Italian physician and educator Maria Montessori – who was the first woman to receive a medical degree in Italy – first institutionalized her approach in 1907. Her method, coined the Montessori Method, utilizes an individualized approach in discovering each child’s unique strengths and skills. With this philosophy, specially trained staff aided with distinct Montessori teaching materials, develop and nurture the child’s potential.
The two main underlying principles are:
- Freedom within limits. Student should be free to learn what they’d like within the guidelines of the classroom.
- Environmental interaction incorporating special strategic preparation of Montessori materials. This provides the student with great exposure to numerous sensory experiences.
Our classrooms are different from traditional classrooms because the students vary in age. This is because our students are placed in classrooms based on academic achievement rather than placed by age (practiced by most public schools). Students are given freedom to choose their own activities from a prescribed range and are allowed to complete these tasks without any distraction. Having a block of time to specifically work with Montessori materials individually assists in developing critical thinking skills and logic.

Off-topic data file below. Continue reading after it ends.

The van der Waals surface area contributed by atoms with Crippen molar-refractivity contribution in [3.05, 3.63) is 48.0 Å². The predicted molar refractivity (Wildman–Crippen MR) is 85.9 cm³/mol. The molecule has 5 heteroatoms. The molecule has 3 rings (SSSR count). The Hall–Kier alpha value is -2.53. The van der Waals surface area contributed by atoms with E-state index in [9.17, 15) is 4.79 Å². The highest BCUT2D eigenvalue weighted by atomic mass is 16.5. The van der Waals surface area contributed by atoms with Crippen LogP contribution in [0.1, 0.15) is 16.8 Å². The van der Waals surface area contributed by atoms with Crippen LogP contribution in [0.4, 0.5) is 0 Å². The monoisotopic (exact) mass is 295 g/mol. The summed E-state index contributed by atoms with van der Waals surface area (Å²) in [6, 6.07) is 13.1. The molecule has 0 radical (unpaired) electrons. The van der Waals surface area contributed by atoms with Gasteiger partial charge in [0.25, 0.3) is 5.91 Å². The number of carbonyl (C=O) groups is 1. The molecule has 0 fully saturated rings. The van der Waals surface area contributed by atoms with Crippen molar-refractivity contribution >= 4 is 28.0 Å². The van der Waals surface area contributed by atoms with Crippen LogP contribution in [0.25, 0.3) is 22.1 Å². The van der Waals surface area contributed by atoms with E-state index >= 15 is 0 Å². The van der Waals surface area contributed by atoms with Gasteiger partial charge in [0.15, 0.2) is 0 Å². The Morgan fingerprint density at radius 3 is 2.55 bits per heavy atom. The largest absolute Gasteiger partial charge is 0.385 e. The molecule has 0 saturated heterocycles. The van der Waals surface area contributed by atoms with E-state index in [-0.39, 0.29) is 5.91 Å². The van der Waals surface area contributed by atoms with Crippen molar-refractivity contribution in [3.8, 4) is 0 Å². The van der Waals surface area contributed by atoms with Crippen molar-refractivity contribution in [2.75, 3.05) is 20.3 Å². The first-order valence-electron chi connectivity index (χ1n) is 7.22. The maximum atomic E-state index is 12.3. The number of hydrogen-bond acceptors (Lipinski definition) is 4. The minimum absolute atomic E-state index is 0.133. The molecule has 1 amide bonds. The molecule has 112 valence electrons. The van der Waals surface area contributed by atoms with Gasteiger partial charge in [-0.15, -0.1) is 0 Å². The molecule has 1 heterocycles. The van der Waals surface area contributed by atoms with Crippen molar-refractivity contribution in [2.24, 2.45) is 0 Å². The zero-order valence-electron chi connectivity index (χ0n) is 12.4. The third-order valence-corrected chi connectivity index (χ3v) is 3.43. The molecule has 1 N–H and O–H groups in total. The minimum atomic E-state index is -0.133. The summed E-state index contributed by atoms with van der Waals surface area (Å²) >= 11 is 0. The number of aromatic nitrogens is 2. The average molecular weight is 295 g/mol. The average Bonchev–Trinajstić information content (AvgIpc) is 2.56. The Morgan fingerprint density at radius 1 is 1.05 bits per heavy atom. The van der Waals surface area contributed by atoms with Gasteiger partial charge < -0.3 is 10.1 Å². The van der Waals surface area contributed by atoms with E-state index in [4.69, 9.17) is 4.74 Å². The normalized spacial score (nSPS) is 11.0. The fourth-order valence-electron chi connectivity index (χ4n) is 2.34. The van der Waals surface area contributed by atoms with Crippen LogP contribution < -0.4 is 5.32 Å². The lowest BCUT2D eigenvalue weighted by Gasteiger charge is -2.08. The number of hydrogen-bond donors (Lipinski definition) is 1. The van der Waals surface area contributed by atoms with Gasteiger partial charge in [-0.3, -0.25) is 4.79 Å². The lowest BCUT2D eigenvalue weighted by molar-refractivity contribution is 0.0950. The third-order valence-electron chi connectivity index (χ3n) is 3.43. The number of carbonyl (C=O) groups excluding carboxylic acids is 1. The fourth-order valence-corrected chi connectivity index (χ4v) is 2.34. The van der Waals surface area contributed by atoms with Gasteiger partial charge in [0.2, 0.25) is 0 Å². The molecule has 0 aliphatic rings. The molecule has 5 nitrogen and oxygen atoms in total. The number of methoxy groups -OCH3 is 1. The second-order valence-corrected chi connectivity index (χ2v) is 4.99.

Children who enjoy the independence of a Montessori environment are more likely to devote themselves more exclusively to the development of their intellectual abilities when they become older.
Materials and lessons in the classroom are specially chosen to advance intelligence revolving around practical skills, sensory development, mathematics, language, music, art, history and the sciences.
The basis for the strategic material selection and learning methods were derived from Maria Montessori’s experiments on how children progressed developmentally. Maria identified four discrete periods in human development. The two periods during the Montessori schooling years are from 0 – 6 years and 6 – 12 years. From birth until around 6 years old, a child is in their first phase: the sensory exploration phase. This period is where psychological structure and independence start to develop. During the second phase from 6 – 12 years old, she observed the strengthening of imagination and reason as well as significant socializing amongst peers. This period activates intellectual independence, moral sense and social organization.
Using these findings, a Montessori program was created to maximize stimulation for intellectual growth and social development in the most efficient and harmonious way. For nearly half a century, these methods have been the foundation for instruction at Montessori Children’s Academy.